Where is the naked ape?

Why was the new "Planet of the Apes" afraid of cross-species sex?


David Thomson
August 3, 2001 11:11PM (UTC)

In the delirium known as keeping up with those phantoms called major current events, I recall some low-level advertising on the making of the new "Planet of the Apes." It described how many hours the stars of the picture -- those in simian roles -- had to sit patiently while their makeup was applied. I'm sure I saw Tim Roth complaining that it took another 40 minutes to have the latex and the et cetera removed. Which only left me thinking how relatively untaxing, and liberating, it was in "The Wings of the Dove" for Helena Bonham Carter to take off her clothes. (I'm all for economical filmmaking.)

America went to see "Apes" last weekend to the extent of $68 million at the box office. If you were there, and came away happy, so be it -- premature burial is back in vogue. I thought the film was not just a dismal disappointment for the Tim Burton enthusiasts, but a prolonged ordeal for anyone fond of the original series and its sense of fun. Is this truly the best modern screenwriting can do with the satirical potential in man meets ape? Doesn't anyone see or feel the begging parable on race, class and the alleged norms of sexual conduct?

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Bonham Carter's role on her planet is odd, yet fetching. Not for her the vulcanized armor favored by most of the apes. Instead, she drifts around in a kind of hippy pajama suit. Her head is full of vague liberal ideas, to which she's happy to add a sniff of newcomer Mark Wahlberg. She has a nose -- squashed flat and spread wide -- for sex, and she tells Mark she finds him "sensitive." Of course, like a good American, he reacts as if stung, or as if he's always dreaded that possibility. Strike one against the dumb movie: that it can't see how smart and amusing these apes could be.

It's her jaw that gave me the clue, but Ms. B.C. could be the Virginia Woolf of the apes, with a little Bloomsbury salon up in the caves, and visions of indolent, indulgent, cross-species sex with a Mr. Wahlberg who resembles no one as much as spaceman Dirk Diggler.

I don't mean to be a spoilsport: In a two-hour movie there's ample space for battles and the very nice bounding linebacker style employed by Roth and his thugs. But there was always in the original series (it was there in the chatter of the Kim Hunter and Roddy McDowall characters) a feeling for play and interplay as one species of ape took it for granted that it was superior to another. As long ago as "Gulliver's Travels," real satire saw the stupidity of that sort of assumption, and the "Apes" franchise is rich for such work.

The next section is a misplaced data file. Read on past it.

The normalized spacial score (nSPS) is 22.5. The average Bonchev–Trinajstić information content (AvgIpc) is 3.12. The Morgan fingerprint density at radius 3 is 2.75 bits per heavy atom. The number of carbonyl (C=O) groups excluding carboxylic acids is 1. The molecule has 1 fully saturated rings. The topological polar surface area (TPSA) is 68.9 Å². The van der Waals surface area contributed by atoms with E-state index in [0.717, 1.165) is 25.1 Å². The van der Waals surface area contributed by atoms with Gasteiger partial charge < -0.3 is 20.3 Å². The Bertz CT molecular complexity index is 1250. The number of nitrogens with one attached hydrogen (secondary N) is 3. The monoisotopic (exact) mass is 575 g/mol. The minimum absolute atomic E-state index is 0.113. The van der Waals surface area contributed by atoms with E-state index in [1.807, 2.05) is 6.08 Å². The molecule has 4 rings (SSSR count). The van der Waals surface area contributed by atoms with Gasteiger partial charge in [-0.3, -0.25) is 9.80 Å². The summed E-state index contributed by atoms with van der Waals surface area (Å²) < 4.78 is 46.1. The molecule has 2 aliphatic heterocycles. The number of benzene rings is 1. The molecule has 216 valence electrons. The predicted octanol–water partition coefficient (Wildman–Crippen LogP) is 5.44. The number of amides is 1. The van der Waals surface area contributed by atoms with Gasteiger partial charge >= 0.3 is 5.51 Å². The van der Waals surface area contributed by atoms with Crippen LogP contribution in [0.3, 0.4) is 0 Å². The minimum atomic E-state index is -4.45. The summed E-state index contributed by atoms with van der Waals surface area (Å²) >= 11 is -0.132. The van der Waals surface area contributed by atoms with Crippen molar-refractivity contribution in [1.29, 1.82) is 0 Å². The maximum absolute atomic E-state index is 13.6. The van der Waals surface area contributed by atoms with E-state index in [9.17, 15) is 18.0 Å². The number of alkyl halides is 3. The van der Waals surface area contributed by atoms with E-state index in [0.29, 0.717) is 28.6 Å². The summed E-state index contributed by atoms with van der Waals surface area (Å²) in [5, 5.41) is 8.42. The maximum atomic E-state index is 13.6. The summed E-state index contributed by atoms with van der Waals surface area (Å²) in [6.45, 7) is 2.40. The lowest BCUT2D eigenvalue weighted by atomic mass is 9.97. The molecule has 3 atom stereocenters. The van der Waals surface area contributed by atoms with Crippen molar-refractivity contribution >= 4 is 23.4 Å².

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After all, isn't it inane that Wahlberg's lost spaceman is automatically attracted to the routine pouty babe in a ragged bikini? This happens to be Estella Warren (featured in a lot of the advertising) who has only one stunned look that says How did I get in a movie? I share her incredulity, just as I'm dismayed to realize that Wahlberg isn't much drawn to the idea of seeing Bonham Carter naked. He does plant one kiss on her ledgelike upper lip. But then his libido seems arrested by all that makeup.

This "Planet of the Apes" should have allowed for a more complete imagining of the ape's body, and it should have given Bonham Carter the chance she earned in "Wings of the Dove" and "Fight Club" to flaunt it.

But I can hear all the squeamish laments about how that would be ... dirty, or unnatural. Isn't that exactly the sportiveness that the Apes idea sets up? And isn't it why the most immediate subtext of the parable is about the adventurous mingling of blacks and whites? But someone has reasoned that if "Planet of the Apes" was going to do $68 million in its first weekend, it had to be PG-13, which means all the battles you like but rein in the sex.

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It's one more sign of the times -- that we are reckoned to be incapable of handling adult material. To which I will only add that in my ideal remake Ms. Bonham Carter has a hideaway cave where she watches "King Kong" and falls asleep dreaming of Fay Wray's clothes blown away by the warm breath and leaping imagination of that first great movie ape.


David Thomson

David Thomson is the author of "A Biographical Dictionary of Film" (new edition just published), "Rosebud: The Story of Orson Welles" and "In Nevada."

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